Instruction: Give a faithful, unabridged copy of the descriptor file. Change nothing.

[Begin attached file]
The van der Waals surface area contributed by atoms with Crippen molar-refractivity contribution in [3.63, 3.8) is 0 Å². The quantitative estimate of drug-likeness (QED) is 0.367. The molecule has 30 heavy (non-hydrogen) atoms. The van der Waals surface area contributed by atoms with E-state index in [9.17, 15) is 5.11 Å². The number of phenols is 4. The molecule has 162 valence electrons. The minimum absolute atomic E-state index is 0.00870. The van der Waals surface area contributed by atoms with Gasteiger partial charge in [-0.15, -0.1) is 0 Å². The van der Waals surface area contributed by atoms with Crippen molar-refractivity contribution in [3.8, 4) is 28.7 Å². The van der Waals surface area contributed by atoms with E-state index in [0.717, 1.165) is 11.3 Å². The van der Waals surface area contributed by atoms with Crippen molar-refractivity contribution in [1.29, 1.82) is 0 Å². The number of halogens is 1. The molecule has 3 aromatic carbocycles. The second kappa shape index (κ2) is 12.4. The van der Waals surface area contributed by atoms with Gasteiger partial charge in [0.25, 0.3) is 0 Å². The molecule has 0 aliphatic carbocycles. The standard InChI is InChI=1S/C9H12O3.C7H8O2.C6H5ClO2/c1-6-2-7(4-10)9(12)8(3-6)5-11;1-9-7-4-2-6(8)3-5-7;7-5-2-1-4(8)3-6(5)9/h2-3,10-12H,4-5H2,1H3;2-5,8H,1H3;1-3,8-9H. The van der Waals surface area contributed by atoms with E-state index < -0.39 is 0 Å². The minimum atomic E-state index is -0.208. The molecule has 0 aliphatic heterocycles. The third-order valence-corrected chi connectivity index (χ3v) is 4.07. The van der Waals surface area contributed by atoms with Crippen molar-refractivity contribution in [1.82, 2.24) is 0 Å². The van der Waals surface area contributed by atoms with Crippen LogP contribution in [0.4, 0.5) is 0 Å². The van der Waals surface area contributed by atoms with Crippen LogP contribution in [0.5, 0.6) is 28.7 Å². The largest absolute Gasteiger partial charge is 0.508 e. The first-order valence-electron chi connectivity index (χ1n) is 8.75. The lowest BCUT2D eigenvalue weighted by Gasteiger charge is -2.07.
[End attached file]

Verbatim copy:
The van der Waals surface area contributed by atoms with Crippen molar-refractivity contribution in [3.63, 3.8) is 0 Å². The quantitative estimate of drug-likeness (QED) is 0.367. The molecule has 30 heavy (non-hydrogen) atoms. The van der Waals surface area contributed by atoms with E-state index in [9.17, 15) is 5.11 Å². The number of phenols is 4. The molecule has 162 valence electrons. The minimum absolute atomic E-state index is 0.00870. The van der Waals surface area contributed by atoms with Gasteiger partial charge in [-0.15, -0.1) is 0 Å². The van der Waals surface area contributed by atoms with Crippen molar-refractivity contribution in [3.8, 4) is 28.7 Å². The van der Waals surface area contributed by atoms with E-state index in [0.717, 1.165) is 11.3 Å². The van der Waals surface area contributed by atoms with Crippen molar-refractivity contribution in [1.29, 1.82) is 0 Å². The number of halogens is 1. The molecule has 3 aromatic carbocycles. The second kappa shape index (κ2) is 12.4. The van der Waals surface area contributed by atoms with Gasteiger partial charge in [0.25, 0.3) is 0 Å². The molecule has 0 aliphatic carbocycles. The standard InChI is InChI=1S/C9H12O3.C7H8O2.C6H5ClO2/c1-6-2-7(4-10)9(12)8(3-6)5-11;1-9-7-4-2-6(8)3-5-7;7-5-2-1-4(8)3-6(5)9/h2-3,10-12H,4-5H2,1H3;2-5,8H,1H3;1-3,8-9H. The van der Waals surface area contributed by atoms with E-state index < -0.39 is 0 Å². The minimum atomic E-state index is -0.208. The molecule has 0 aliphatic heterocycles. The third-order valence-corrected chi connectivity index (χ3v) is 4.07. The van der Waals surface area contributed by atoms with Crippen molar-refractivity contribution in [1.82, 2.24) is 0 Å². The van der Waals surface area contributed by atoms with Crippen LogP contribution in [0.4, 0.5) is 0 Å². The van der Waals surface area contributed by atoms with Crippen LogP contribution in [0.5, 0.6) is 28.7 Å². The largest absolute Gasteiger partial charge is 0.508 e. The first-order valence-electron chi connectivity index (χ1n) is 8.75. The lowest BCUT2D eigenvalue weighted by Gasteiger charge is -2.07.